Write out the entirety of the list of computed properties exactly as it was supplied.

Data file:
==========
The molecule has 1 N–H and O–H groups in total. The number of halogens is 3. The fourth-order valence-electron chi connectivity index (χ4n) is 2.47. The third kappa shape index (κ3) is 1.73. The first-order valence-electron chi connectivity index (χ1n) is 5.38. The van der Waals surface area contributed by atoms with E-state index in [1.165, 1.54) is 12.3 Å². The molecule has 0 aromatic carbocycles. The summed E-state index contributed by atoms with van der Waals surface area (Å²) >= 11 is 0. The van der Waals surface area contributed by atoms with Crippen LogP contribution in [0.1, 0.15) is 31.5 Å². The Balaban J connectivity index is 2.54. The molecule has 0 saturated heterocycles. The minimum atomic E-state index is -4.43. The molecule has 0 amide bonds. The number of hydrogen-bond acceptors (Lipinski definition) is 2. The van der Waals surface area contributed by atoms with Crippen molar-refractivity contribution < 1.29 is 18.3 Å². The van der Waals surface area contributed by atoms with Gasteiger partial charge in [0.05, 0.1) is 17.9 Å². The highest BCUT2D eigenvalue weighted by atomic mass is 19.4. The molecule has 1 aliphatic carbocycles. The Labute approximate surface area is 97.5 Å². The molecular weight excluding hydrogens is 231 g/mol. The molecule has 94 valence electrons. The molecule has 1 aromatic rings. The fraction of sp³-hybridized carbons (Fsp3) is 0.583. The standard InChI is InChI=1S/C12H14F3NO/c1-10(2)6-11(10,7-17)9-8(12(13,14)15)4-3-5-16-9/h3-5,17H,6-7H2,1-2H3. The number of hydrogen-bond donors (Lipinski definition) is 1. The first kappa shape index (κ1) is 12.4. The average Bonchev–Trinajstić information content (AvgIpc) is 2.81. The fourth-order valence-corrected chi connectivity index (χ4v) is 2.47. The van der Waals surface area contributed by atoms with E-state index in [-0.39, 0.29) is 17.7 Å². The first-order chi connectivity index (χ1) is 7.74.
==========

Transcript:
The molecule has 1 N–H and O–H groups in total. The number of halogens is 3. The fourth-order valence-electron chi connectivity index (χ4n) is 2.47. The third kappa shape index (κ3) is 1.73. The first-order valence-electron chi connectivity index (χ1n) is 5.38. The van der Waals surface area contributed by atoms with E-state index in [1.165, 1.54) is 12.3 Å². The molecule has 0 aromatic carbocycles. The summed E-state index contributed by atoms with van der Waals surface area (Å²) >= 11 is 0. The van der Waals surface area contributed by atoms with Crippen LogP contribution in [0.1, 0.15) is 31.5 Å². The Balaban J connectivity index is 2.54. The molecule has 0 saturated heterocycles. The minimum atomic E-state index is -4.43. The molecule has 0 amide bonds. The number of hydrogen-bond acceptors (Lipinski definition) is 2. The van der Waals surface area contributed by atoms with Crippen molar-refractivity contribution < 1.29 is 18.3 Å². The van der Waals surface area contributed by atoms with Gasteiger partial charge in [0.05, 0.1) is 17.9 Å². The highest BCUT2D eigenvalue weighted by atomic mass is 19.4. The molecule has 1 aliphatic carbocycles. The Labute approximate surface area is 97.5 Å². The molecular weight excluding hydrogens is 231 g/mol. The molecule has 94 valence electrons. The molecule has 1 aromatic rings. The fraction of sp³-hybridized carbons (Fsp3) is 0.583. The standard InChI is InChI=1S/C12H14F3NO/c1-10(2)6-11(10,7-17)9-8(12(13,14)15)4-3-5-16-9/h3-5,17H,6-7H2,1-2H3. The number of hydrogen-bond donors (Lipinski definition) is 1. The first kappa shape index (κ1) is 12.4. The average Bonchev–Trinajstić information content (AvgIpc) is 2.81. The fourth-order valence-corrected chi connectivity index (χ4v) is 2.47. The van der Waals surface area contributed by atoms with E-state index in [-0.39, 0.29) is 17.7 Å². The first-order chi connectivity index (χ1) is 7.74.